A few days ago, I provided my thoughts on a recent positive experience I had with Windows 7 Home Premium, on someone else’s computer that I was setting up. Well today I installed the release candidate for Ubuntu 10.04 (insert fuzzy animal name here).

Having been an Ubuntu user for years and a Linux enthusiast for even longer, I might have an unfair advantage over many. But I generally counter this by avoiding the terminal window when doing these kind of evaluations to keep things realistic. I am also fully aware that not everyone out there is going to mirror my experience, either. Different skills, hardware, etc., all play a factor here.

Installation: As expected, 10.04 installed without any real issues on my older notebook that I use for testing new releases. My main notebook and desktop generally don’t see updates right away.

First impressions: I’m loving the default wallpaper, load bars, panels, and applets. A big improvement over previous defaults. It’s a bit of a moot issue, though, as this site provides all the themes one could possibly want to “kill the brown” theme off easily enough.

Internet (Broadcom): Now on this older notebook, unlike my Intel based model, the wireless built in is an ancient 802.11G card that is actually built into the notebook. No mini-PCI here, folks. And Ubuntu prompted me to click and activate proprietary drivers to run it. Well, this meant connecting to a wired connection for a moment, then applying the changes. With a reboot, wireless was working.

USB G Dongle: All of my available 802.11G dongles (not Best Buy specials) from Edimax, etc. all worked out of the box, no problems and no need for the proprietary drivers, either. In either case, it’s brain dead easy. But I prefer things to be native as it means a better likelihood of them working from release to release.

USB N Dongle: I also own one single Edimax 802.11N dongle. Now with Ubuntu 9.10, I needed to compile the driver. This meant editing one file, turning two nos into two yeses and then typing make and make install. Not difficult, rather, just not familiar to most folks. To be safe, I did the same thing with Ubuntu 10.04. Turned out, however, that I needed to edit the blacklist file with three words and hit save and reboot to get it working. Again, easy, but not info that Ubuntu provided to me. The speeds for the dongle were fantastic; I could not be happier.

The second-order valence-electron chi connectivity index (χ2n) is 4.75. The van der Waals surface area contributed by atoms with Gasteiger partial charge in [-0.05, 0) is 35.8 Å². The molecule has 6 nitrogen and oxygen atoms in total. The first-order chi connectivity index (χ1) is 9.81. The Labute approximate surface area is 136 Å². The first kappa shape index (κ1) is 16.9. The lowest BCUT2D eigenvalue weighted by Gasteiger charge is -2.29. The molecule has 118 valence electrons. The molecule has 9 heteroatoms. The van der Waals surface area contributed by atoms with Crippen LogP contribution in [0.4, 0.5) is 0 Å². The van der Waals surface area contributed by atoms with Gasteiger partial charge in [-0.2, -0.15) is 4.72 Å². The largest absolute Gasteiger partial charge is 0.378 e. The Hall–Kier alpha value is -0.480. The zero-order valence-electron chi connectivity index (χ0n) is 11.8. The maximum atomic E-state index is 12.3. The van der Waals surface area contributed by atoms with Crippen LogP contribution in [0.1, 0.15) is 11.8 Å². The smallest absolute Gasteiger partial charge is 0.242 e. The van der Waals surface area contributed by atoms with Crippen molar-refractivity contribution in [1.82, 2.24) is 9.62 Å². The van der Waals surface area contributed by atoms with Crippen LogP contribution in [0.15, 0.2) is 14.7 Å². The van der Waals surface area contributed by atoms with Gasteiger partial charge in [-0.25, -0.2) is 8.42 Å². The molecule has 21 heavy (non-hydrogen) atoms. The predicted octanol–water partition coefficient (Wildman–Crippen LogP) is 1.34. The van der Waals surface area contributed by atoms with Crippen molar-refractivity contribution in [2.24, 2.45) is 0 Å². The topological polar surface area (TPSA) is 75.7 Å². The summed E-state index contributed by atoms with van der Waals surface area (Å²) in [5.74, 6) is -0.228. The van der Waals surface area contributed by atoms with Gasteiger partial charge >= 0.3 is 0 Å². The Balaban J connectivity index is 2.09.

All of the above wireless devices work like champs with WPA2, no issues.

Software: Despite not being as “pretty” as some might say, as what you’d find available in other platforms, Ubuntu Linux comes with most of the software I want out of the box. Office suite, Photoshop alternative, etc. Then there is the simple access to more software from Applications > Ubuntu Software Center. It really doesn’t get easier than that.

Other Peripherals: Tested out my USB headset, which works great. But haven’t tested out my Logitech webcam(s) just yet. Based on the fact that Linux has tremendous support for most new and older UVC (USB Video Class) webcams, it’s not going to be a problem.

My USB mouse works great, as does my iPhone. Oh yes, that was the other thing I was going to share with you. Previous to this, the iPhone would only mount and allow you to exchange pictures to and from the phone. Now Ubuntu supports an iTunes like experience with Rhythmbox and UbuntuOne Music store. The iPhone now mounts into the Rhythmbox software for easy music management. Bundle this with OpenShot video editor, WebcamStudio, Evolution (P.I.M.) , and F-Spot, I am a happy camper.

Is this a sales pitch? Not at all. Honestly, I kind of like being in my little niche as it makes me look like some kind of genius when I pull out my notebook with Ubuntu installed. Most people are flabbergasted that something like this exists and want to hear more about it. Provides for a fun afternoon. But again, I think that for most folks out there, if you’re good with your Windows experience, go for it. There’s nothing wrong with that.

For those running XP, not impressed with either buying a new OS for a couple of hundred or buying a new PC, Ubuntu is an option. But you will want to make sure you buy a book like Ubuntu for non-Geeks before taking the plunge. This will save you a lot of confusion as this is NOT Windows.

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